Does it sound like Jesus relaxed the Sabbath? NO! The Pharisees had added false traditions to the Sabbath, such as the prohibition of healing on the Sabbath. The Bible tells when the Sabbath begins: on sunset of the end of sixth day. The Savior went beyond this to the spiritual intent of the Sabbath. On the Sabbath, He demonstrated by His own actions that we must not just rest physically on the Sabbath, but we must also perform spiritual work of helping others. Yes at times even attending to human needs. Yet to Mr. Burke, we can now "relax" and not worry about working past sundown on the Sabbath. He has totally and completely missed the intent of the Sabbath.

Will You Lose Your Job Because of the Sabbath?

Some people ask the question "What if my employer tells me he will fire me if I do not work past sundown, or on Saturday? Jobs are hard to find. Should I keep the Sabbath regardless, and trust God for another job?"

According to Mr. Burke, the answer is "Relax. Don't throw away your livelihood over 'mint, anise and cumin'."

"How am I going to support my family?" you may ask. It takes real courage and faith to obey God. Time and time we have the promise in His Word that if we obey Him, He will bless us. Have you ever seen the righteous begging bread? See Psalms 37:25.

Here are two cases of Sabbath-keepers who faced the problem of not working on the Sabbath. One man I know is very strong and healthy, although he is lazy. He continually showed up late for work. When he asked not to work on the Sabbath he was fired. Another man was diligent, a real go-getter. "Why, you do the work of two men," he was told. When it came time to ask for time off early for the Sabbath, what do you suppose was the response? You're right! He was allowed to get off.

Somebody may indeed lose their job because of the Sabbath. God may give you a different, or even better job. Even if there is a period of trial and hardship, the Eternal will never leave nor forsake you. If you seek His kingdom first, all other blessings will be added unto you, Matthew 6:31-33.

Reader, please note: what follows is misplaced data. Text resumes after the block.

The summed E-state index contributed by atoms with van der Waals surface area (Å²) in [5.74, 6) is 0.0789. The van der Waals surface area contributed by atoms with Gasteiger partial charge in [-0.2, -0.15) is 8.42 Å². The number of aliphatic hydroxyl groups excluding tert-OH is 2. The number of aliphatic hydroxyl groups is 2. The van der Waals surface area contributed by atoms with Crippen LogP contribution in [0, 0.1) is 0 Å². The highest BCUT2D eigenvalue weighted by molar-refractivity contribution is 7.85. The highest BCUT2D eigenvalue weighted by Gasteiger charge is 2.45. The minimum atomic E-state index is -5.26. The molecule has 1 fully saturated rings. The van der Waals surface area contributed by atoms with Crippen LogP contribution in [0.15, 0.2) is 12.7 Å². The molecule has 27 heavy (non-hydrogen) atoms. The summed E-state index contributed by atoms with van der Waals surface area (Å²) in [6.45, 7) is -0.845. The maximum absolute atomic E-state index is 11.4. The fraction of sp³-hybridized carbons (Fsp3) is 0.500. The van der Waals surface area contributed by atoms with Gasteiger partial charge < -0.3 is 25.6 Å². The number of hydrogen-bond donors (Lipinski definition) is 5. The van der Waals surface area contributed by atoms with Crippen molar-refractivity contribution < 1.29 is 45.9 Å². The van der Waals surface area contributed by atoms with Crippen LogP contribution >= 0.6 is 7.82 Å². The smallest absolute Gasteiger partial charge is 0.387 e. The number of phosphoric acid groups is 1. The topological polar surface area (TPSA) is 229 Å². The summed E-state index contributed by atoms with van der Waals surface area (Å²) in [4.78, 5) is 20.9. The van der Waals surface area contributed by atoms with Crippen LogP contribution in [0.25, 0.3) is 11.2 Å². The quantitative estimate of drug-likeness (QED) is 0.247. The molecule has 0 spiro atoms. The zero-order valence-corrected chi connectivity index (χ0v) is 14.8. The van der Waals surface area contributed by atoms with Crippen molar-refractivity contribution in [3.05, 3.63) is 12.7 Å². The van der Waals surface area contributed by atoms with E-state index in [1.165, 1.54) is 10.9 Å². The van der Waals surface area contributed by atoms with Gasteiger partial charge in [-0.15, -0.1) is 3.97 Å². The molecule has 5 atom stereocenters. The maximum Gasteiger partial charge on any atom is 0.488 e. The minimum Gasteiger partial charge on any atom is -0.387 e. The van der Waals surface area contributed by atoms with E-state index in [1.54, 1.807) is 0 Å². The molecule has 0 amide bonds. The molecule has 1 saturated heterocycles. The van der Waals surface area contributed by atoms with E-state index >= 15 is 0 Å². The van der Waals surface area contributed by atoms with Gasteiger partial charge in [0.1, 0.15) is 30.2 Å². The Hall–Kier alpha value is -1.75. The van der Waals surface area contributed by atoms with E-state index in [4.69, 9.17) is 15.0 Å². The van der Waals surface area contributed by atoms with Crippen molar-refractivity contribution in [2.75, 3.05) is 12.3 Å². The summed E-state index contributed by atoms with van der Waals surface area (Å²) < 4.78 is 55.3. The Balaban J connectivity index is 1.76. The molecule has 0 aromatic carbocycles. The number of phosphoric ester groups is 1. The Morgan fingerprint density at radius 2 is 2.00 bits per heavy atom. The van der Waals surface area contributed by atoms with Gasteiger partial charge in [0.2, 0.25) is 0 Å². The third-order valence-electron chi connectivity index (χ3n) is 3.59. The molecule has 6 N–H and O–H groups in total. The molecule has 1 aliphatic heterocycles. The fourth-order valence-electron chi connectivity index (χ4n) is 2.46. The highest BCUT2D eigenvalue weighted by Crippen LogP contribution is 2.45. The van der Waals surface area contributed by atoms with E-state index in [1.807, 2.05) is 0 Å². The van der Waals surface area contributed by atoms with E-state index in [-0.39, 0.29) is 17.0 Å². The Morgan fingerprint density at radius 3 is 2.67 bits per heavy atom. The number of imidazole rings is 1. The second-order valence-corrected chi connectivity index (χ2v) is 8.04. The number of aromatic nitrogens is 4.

I make this a challenge to anyone: step out in faith, be a diligent worker, keep the Sabbath day holy, without compromising, and see if the Eternal doesn't bless you.

You may lose your job because of the Sabbath and suffer temporary economic hardship. But in the long run, the Eternal guarantees to bless you. To lose your job because of the Sabbath does not make you guilty of being an infidel and denying the faith, as Mr. Burke twists I Timothy 5:8.

As Wise As Serpents, Harmless as Doves

Over the years that I have observed the Sabbath, I have had many different bosses. Some have ridiculed my beliefs. I still loathe when the time comes that I must inform my supervisor of my need for time off early for the Sabbath, or for a Holy Day. My palms sweat, and my knees quake.

One time I made the mistake of talking too much religion. The arrogant, demanding, self-righteous approach in discussing your need to obey God's Sabbath will not work well. Pray for wisdom to say the right thing, and not too much. Be calm, soft spoken, firm and to the point: "My religious beliefs forbid me from working from Friday sunset to Saturday sunset. I would be glad to work extra hours at other times if needed." If your work record, no matter how brief, has been outstanding, there will seldom be any problem.

We need to stand up for our convictions without being offensive. Pray for wisdom to be as wise as serpents, as harmless as doves, Matthew 10:16.

Altitude and Fowls Roosting

Alfred Edersheim, in The Temple, page 179, states "Formally, the Sabbath commenced at sunset on Friday, the day being reckoned by the Hebrews from sunset to sunset . . . the Rabbis mention that the inhabitants of a low-lying city, like Tiberias, commenced the observance of the Sabbath half an hour earlier, while those who lived on an eminence, such as at Sepphoris [near Nazareth], continued it half an hour later than their brethren. If the sun were not visible, sunset was reckoned from when the fowls went to roost. But long before that the preparations for the Sabbath had commenced."

Thus, it is apparent that altitude and mountainous obstructions can affect when the Sabbath begins and ends in your area. Sheridan, Wyoming lies up against the east side of the lofty Big Horn Mountains. Sunset is earlier in Sheridan than in towns on the west side of the mountains, even though separated by scarcely 50 miles.

We have raised chickens and have noticed how each evening they all go to roost like clockwork, at or even a little before sundown. The phrase, "to go to bed with the chickens" means to retire around sundown, before dark. Chickens go to roost at about the same time each day, regardless of whether the sun is visible. They are like a natural sunset clock.

The Sabbath on a Round World

How can one observe the Sabbath in polar regions during periods of continuous daylight or continual darkness? Doesn't this invalidate the sunset to sunset doctrine? Not whatsoever.